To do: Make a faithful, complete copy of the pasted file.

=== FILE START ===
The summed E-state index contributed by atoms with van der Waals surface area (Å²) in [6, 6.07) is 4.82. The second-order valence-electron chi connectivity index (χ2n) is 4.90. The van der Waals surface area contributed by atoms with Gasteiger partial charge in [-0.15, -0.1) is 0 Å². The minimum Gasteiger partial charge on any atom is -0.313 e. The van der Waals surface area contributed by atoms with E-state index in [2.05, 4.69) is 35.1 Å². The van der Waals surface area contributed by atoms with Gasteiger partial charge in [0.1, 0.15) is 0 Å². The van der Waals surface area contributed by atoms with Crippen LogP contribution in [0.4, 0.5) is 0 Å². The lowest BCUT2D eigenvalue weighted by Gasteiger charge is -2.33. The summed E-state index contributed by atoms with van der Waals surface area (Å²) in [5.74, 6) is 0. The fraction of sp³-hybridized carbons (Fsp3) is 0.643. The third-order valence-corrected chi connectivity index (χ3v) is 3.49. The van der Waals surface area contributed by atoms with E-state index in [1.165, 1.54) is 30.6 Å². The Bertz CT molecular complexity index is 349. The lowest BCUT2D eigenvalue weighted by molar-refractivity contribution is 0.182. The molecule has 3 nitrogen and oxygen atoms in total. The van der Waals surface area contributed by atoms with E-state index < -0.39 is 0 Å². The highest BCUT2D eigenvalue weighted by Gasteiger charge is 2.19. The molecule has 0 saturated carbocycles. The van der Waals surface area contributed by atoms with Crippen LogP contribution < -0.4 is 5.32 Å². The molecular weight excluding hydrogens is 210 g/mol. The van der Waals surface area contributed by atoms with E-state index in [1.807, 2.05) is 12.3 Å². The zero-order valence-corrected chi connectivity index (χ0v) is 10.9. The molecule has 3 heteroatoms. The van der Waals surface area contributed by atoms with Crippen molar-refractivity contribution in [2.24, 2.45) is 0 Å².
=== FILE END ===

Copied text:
The summed E-state index contributed by atoms with van der Waals surface area (Å²) in [6, 6.07) is 4.82. The second-order valence-electron chi connectivity index (χ2n) is 4.90. The van der Waals surface area contributed by atoms with Gasteiger partial charge in [-0.15, -0.1) is 0 Å². The minimum Gasteiger partial charge on any atom is -0.313 e. The van der Waals surface area contributed by atoms with E-state index in [2.05, 4.69) is 35.1 Å². The van der Waals surface area contributed by atoms with Gasteiger partial charge in [0.1, 0.15) is 0 Å². The van der Waals surface area contributed by atoms with Crippen LogP contribution in [0.4, 0.5) is 0 Å². The lowest BCUT2D eigenvalue weighted by Gasteiger charge is -2.33. The summed E-state index contributed by atoms with van der Waals surface area (Å²) in [5.74, 6) is 0. The fraction of sp³-hybridized carbons (Fsp3) is 0.643. The third-order valence-corrected chi connectivity index (χ3v) is 3.49. The van der Waals surface area contributed by atoms with E-state index in [1.165, 1.54) is 30.6 Å². The Bertz CT molecular complexity index is 349. The lowest BCUT2D eigenvalue weighted by molar-refractivity contribution is 0.182. The molecule has 3 nitrogen and oxygen atoms in total. The van der Waals surface area contributed by atoms with E-state index < -0.39 is 0 Å². The highest BCUT2D eigenvalue weighted by Gasteiger charge is 2.19. The molecule has 0 saturated carbocycles. The van der Waals surface area contributed by atoms with Crippen LogP contribution < -0.4 is 5.32 Å². The molecular weight excluding hydrogens is 210 g/mol. The van der Waals surface area contributed by atoms with E-state index in [1.807, 2.05) is 12.3 Å². The zero-order valence-corrected chi connectivity index (χ0v) is 10.9. The molecule has 3 heteroatoms. The van der Waals surface area contributed by atoms with Crippen molar-refractivity contribution in [2.24, 2.45) is 0 Å².